JOHN WESLEY belongs to a “fraternity” of actors, rooted deeply in the American theatre with a strong educational background, stemming from a life-long history of activism, social reform and a tenacious respect for the Craft.
A consummate veteran of stage, television and film, as well as the United States Army, John (born John Wesley Houston), holds the distinct pleasure of having worked with some of the world’s finest performers and directors, from Denzel Washington to Albert Finney, Barbra Streisand to Tim Burton, James Earl Jones to Michael Apted, James Spader to Morgan Freeman…and the list goes on.
John Wesley received his Master of Fine Arts degree from the University of California, San Diego and his Bachelor of Arts Degrees from the University of San Diego, where he also majored in Political Science. These accomplishments, along with the wealth of talent, John has exemplified throughout his career, has often brought the student back as teacher, having returned to teach Master classes of Classical Theatre for the university.
For what distinguishes this classically-trained Actor is John’s gift to give. Forever indebted to his predecessors, J-Wes as he is apt to be called, loves actors; he loves to share, to wrestle, to dig deep into the young minds of actors and share his experiences. If not for the call of his own busy career, J-Wes might be Professor Wes. But like his service in the military, duty has called and continues to do so in various ways.
As the Artistic and Producing Director of The Southern California Black Repertory Company, he mounted a multitude of productions including Athol Fugard’s Sizwe Banzi and The Island, culminating in a three-year tour. Those productions led to an invitation to work with the Oregon Shakespeare Festival in Ashland. While at OSF, he performed in Richard 2, Coriolanus, Twelfth Night, and Two Gentlemen of Verona.
His broad and varied theatre experience includes Ionesco’s Macbett and Lillian Hellman’s Toys in the Attic at the Old Globe Theatre, which garnered him an Atlas Award for Best Supporting Actor. For the Mark Taper Forum, he appeared in both An American Clock by Arthur Miller and Wild Oats. At New York’s Geva Repertory Theater John was Toledo in August Wilson’s Ma Rainey’s Black Bottom. Other accolades followed, including the critically-acclaimed production of Oyamo’s I Am A Man which received an LA Weekly Award for Best Ensemble and for John, a Dramalogue Award for Best Supporting Actor. Most recently, John was part of the Los Angeles Ovation Award winning production of Stick Fly, which was recognized as Best Ensemble.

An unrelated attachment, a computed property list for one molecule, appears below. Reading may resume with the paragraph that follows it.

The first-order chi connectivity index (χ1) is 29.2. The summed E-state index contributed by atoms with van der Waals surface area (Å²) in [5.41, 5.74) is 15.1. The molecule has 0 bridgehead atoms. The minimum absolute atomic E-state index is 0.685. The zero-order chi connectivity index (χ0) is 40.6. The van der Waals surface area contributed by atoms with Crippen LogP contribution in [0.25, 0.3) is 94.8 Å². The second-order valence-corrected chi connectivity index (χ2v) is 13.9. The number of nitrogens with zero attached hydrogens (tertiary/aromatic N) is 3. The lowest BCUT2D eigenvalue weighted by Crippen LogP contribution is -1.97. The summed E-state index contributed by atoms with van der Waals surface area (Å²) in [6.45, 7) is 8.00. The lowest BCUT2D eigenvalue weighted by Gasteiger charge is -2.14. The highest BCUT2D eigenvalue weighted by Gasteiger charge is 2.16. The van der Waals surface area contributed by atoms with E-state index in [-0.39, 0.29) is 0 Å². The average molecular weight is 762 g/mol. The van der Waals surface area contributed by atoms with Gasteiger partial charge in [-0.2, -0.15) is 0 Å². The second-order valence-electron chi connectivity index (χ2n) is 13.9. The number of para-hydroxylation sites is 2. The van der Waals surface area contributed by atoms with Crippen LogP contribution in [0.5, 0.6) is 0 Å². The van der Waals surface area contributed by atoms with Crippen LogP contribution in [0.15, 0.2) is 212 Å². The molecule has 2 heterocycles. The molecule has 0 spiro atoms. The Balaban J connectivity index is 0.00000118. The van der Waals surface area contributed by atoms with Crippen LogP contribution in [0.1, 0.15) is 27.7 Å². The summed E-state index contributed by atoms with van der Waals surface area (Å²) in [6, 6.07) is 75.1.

While at the Denver Theatre Center, John was hailed in the press as a “tour de force actor” when he captivated audiences with his “flawlessly interpreted” portrayal of Floyd ‘Schoolboy’ Barton in August Wilson’s Seven Guitars. He would return the following
season as Sam ‘Doc’ Thomas in Pearl Cleage’s Blues For An Alabama Sky, and once again moved audiences with his portrayal of “Doub” in August Wilson’s Jitney. At DTC, John would later play Steve in the all-Black production of Tennessee Williams’ A Streetcar Named Desire.
Once a “bit actor” early in his career, John would go from “bit” to “hit” when he was cast as a security guard in the smash hit 48 Hours. From there his career would lead to more than 100 film and television movies. Select hits include Missing in Action, where the credits displayed “and introducing John Wesley”, Big Fish, The Wood, and Thirteenth Child.
John Wesley has afforded us hours of laughter with television appearances on Frasier, The Jefferson’s, Benson and The Fresh Prince of Bel Air. And who can forget him as the irascible “Mr. Jim” the barber shop owner on Martin and the all-knowing janitor, “Willie” on the Jamie Foxx Show.
J-Wes then showed us the venerable tenants of his range in episodes of JAG, Hill Street Blues, and In the Heat of the Night, once again leaving us with memorable performances as the troublesome grocery store owner in the HBO cable film Always Outnumbered with Lawrence Fishburne, and of course the compassionate priest, on ABC’s the Practice. Surely you caught John in Rob Lowe-driven Lyon’s Den on NBC as the dignified and powerful Nigerian Ambassador and the take-no prisoners Judge on the NBC hit show, Medium. European audiences would remember his chilling performance in the
Advertising officials, much like the Discovery Channel’s docu-drama 9/11.e rest of the Industry trust John. So much so, they’ve used him to sell everything…on-camera, that is. His is a familiar face, from Microsoft, Foster Farms and the Holiday Inn, to Kia cars and the satisfied patient for the American Cancer Society.
John Wesley has been a guest at the prestigious Robert Redford’s Playwrights’ Lab, where as an invited artist, he participated in play readings and assisted in the playwright’s developmental process. He was also a part of the reading of War Letters under the auspices of the Sundance Lab at the Canon Theatre in Beverly Hills.
John attributes his success to God, good family values, as well as excellent training and hard work, and of course just plain old good luck.